Water Think Tank LLC is a full-scope consultancy with a focus on the global water industry business. Government and industry clients tap WTT for business strategies and programs for technology assessment and development, market entry strategy, product development, testing and performance verification, certification and regulatory compliance, and marketing, sales and distribution of water systems. The firm has deep expertise in filtration membranes for drinking water and wastewater, filter design, ion exchange, related technologies and intellectual property development.

Water Think Tank Partner Jorge Fernandez Retires

MINNETONKA, Minn. (October 2010) - Water Think Tank LLC (until recently Water Science and Marketing) has announced that Jorge Fernandez, a founding partner of the water treatment consulting company, has entered the well-earned retirement phase of his career.

Fernandez started his career with SC Johnson & Son, moved to Whirlpool Corporation, and then on to Pentair Inc., where he was a key executive in the change to water treatment that made Pentair a leader in the field. He co-founded Water Science and Marketing in 2004.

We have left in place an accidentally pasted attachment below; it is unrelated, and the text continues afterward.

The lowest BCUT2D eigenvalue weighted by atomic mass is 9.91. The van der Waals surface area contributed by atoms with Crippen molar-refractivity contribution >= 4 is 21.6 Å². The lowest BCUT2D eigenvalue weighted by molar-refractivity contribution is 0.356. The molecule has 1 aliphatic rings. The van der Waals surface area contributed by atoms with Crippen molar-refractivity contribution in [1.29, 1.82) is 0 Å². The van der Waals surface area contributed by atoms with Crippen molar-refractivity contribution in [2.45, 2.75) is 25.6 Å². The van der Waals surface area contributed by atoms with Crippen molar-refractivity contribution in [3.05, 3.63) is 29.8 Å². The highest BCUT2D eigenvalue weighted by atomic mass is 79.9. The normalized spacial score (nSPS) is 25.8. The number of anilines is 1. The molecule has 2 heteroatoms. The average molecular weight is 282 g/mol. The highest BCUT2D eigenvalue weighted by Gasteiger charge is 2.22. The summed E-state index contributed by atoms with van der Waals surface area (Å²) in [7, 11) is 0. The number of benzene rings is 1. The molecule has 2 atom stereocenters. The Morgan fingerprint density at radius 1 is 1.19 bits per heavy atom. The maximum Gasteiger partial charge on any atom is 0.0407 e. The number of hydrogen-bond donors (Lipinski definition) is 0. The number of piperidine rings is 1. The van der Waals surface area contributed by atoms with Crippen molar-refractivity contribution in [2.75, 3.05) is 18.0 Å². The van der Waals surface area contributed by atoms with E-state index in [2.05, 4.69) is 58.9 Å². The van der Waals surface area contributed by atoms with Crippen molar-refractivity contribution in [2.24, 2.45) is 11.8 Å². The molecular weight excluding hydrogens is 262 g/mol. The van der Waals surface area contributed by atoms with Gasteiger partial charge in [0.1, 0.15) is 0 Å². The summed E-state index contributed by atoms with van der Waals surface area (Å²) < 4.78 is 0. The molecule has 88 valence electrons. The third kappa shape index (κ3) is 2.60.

Although he has cut back on his day-to-day activities, Fernandez is still available to consult on select projects, and continues to use his marketing and water treatment expertise to advise Water Think Tank. His new title with the company is Partner Emeritus.

In addition to continued affiliation with Water Think Tank, Jorge has joined the board at Compatible Technologies Inc. This locally based nonprofit has a global focus and develops and distributes affordable post-harvest food and drinking water technology for poor, rural regions of the world. The founders of CTI are from food giants General Mills and Cargill, and Jorge brings his water treatment expertise to help with the drinking water needs in the poorest regions of the world. Look for some exciting developments in this area coming from CTI.